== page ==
A presentation made at the 17th International Prostate Cancer Update Conference in Vail, Colorado, has shown noscapine to be effective against prostate cancer.
Noscapine, a non-addictive derivative of opium, has been used worldwide since the 1950's as an anti-cough medication. Noscapine was originally proposed as an anti-cancer agent in the early 1960's. However major studies of its broad anti-cancer effects were only done in recent years.
The study in prostate cancer is the result of ongoing collaboration between the Prostate Cancer Research and Educational Foundation (PC-REF) and MedInsight Research Institute.
Dr. Israel Barken, Founder and Medical Director of the Prostate Cancer Research and Educational Foundation (PC-REF) in San Diego, California, has used noscapine for treating prostate cancer for over a decade. Encouraged by successful results, Dr. Barken's foundation funded a laboratory study to confirm noscapine's effectiveness and mode of action in treating prostate cancer.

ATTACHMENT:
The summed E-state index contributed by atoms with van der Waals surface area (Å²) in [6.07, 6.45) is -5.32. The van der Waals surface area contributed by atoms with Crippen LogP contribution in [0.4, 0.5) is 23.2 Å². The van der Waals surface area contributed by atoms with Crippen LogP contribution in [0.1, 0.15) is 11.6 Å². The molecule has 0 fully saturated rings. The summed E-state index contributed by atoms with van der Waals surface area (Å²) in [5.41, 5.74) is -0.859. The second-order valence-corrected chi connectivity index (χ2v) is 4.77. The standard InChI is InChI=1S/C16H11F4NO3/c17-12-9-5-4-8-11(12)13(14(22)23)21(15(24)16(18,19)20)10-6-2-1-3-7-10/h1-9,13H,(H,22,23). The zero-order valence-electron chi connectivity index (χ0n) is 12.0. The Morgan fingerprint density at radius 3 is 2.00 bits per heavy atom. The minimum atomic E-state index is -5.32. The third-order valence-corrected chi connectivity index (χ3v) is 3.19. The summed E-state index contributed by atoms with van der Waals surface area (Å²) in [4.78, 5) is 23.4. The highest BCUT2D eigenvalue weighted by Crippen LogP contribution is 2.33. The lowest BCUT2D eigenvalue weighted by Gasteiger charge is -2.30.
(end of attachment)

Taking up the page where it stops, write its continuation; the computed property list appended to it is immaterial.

"In our study noscapine administered orally to animals had a tumor inhibition rate of 60%, and reduced metastasis by just over 65%. Incredibly, this was achieved with no toxicity thus demonstrating noscapine's potential not only as an effective anti-cancer agent, but a very safe one too," says Dr. Barken.